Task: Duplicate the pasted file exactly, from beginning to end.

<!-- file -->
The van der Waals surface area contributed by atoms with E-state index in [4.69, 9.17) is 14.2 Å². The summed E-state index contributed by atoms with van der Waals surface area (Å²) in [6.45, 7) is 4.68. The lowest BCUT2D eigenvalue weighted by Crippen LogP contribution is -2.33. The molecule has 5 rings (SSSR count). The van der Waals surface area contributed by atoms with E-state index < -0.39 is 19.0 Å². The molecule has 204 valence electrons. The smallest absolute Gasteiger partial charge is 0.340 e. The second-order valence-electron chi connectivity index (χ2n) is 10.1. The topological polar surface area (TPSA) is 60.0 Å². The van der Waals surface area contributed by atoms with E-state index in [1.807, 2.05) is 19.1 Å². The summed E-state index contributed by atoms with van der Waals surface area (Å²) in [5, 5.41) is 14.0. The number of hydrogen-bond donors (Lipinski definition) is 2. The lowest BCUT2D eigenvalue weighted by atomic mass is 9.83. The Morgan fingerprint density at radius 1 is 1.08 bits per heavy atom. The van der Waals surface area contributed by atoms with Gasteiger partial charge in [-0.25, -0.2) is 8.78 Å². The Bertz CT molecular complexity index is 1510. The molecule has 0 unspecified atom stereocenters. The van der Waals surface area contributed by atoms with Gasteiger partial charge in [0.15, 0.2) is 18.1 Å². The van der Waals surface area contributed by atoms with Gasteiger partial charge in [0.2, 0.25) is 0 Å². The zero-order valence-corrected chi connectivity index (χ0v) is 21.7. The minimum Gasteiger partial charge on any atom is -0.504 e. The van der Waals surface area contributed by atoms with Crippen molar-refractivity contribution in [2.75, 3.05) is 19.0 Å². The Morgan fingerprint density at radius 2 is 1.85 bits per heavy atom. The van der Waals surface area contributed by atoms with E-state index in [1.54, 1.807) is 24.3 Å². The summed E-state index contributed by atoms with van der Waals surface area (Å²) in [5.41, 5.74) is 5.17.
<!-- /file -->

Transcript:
The van der Waals surface area contributed by atoms with E-state index in [4.69, 9.17) is 14.2 Å². The summed E-state index contributed by atoms with van der Waals surface area (Å²) in [6.45, 7) is 4.68. The lowest BCUT2D eigenvalue weighted by Crippen LogP contribution is -2.33. The molecule has 5 rings (SSSR count). The van der Waals surface area contributed by atoms with E-state index < -0.39 is 19.0 Å². The molecule has 204 valence electrons. The smallest absolute Gasteiger partial charge is 0.340 e. The second-order valence-electron chi connectivity index (χ2n) is 10.1. The topological polar surface area (TPSA) is 60.0 Å². The van der Waals surface area contributed by atoms with E-state index in [1.807, 2.05) is 19.1 Å². The summed E-state index contributed by atoms with van der Waals surface area (Å²) in [5, 5.41) is 14.0. The number of hydrogen-bond donors (Lipinski definition) is 2. The lowest BCUT2D eigenvalue weighted by atomic mass is 9.83. The Morgan fingerprint density at radius 1 is 1.08 bits per heavy atom. The van der Waals surface area contributed by atoms with Gasteiger partial charge in [-0.25, -0.2) is 8.78 Å². The Bertz CT molecular complexity index is 1510. The molecule has 0 unspecified atom stereocenters. The van der Waals surface area contributed by atoms with Gasteiger partial charge in [0.15, 0.2) is 18.1 Å². The van der Waals surface area contributed by atoms with Gasteiger partial charge in [0.2, 0.25) is 0 Å². The zero-order valence-corrected chi connectivity index (χ0v) is 21.7. The minimum Gasteiger partial charge on any atom is -0.504 e. The van der Waals surface area contributed by atoms with Crippen molar-refractivity contribution in [2.75, 3.05) is 19.0 Å². The Morgan fingerprint density at radius 2 is 1.85 bits per heavy atom. The van der Waals surface area contributed by atoms with E-state index in [1.54, 1.807) is 24.3 Å². The summed E-state index contributed by atoms with van der Waals surface area (Å²) in [5.41, 5.74) is 5.17.